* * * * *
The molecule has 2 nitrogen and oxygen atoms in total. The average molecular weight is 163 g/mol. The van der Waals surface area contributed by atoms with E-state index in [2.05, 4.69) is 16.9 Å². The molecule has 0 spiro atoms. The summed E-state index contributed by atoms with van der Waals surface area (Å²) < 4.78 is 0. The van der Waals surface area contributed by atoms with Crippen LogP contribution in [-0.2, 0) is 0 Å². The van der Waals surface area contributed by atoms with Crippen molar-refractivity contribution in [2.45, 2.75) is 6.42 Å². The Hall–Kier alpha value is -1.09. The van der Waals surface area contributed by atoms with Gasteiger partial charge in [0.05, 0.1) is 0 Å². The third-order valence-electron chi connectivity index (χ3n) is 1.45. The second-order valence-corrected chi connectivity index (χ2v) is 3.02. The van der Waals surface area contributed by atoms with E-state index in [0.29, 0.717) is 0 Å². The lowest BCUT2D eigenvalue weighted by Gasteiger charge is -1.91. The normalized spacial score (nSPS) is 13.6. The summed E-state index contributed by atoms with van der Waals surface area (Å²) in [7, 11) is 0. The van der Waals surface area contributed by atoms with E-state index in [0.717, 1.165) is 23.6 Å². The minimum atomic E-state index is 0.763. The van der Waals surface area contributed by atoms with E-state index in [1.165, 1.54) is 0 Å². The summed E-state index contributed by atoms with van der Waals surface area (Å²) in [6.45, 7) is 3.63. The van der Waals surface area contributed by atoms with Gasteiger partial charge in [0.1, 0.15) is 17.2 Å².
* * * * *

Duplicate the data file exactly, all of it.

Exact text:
The molecule has 2 nitrogen and oxygen atoms in total. The average molecular weight is 163 g/mol. The van der Waals surface area contributed by atoms with E-state index in [2.05, 4.69) is 16.9 Å². The molecule has 0 spiro atoms. The summed E-state index contributed by atoms with van der Waals surface area (Å²) < 4.78 is 0. The van der Waals surface area contributed by atoms with Crippen LogP contribution in [-0.2, 0) is 0 Å². The van der Waals surface area contributed by atoms with Crippen molar-refractivity contribution in [2.45, 2.75) is 6.42 Å². The Hall–Kier alpha value is -1.09. The van der Waals surface area contributed by atoms with Gasteiger partial charge in [0.05, 0.1) is 0 Å². The third-order valence-electron chi connectivity index (χ3n) is 1.45. The second-order valence-corrected chi connectivity index (χ2v) is 3.02. The van der Waals surface area contributed by atoms with E-state index in [0.29, 0.717) is 0 Å². The lowest BCUT2D eigenvalue weighted by Gasteiger charge is -1.91. The normalized spacial score (nSPS) is 13.6. The summed E-state index contributed by atoms with van der Waals surface area (Å²) in [7, 11) is 0. The van der Waals surface area contributed by atoms with E-state index in [0.717, 1.165) is 23.6 Å². The minimum atomic E-state index is 0.763. The van der Waals surface area contributed by atoms with E-state index in [1.165, 1.54) is 0 Å². The summed E-state index contributed by atoms with van der Waals surface area (Å²) in [6.45, 7) is 3.63. The van der Waals surface area contributed by atoms with Gasteiger partial charge in [0.1, 0.15) is 17.2 Å².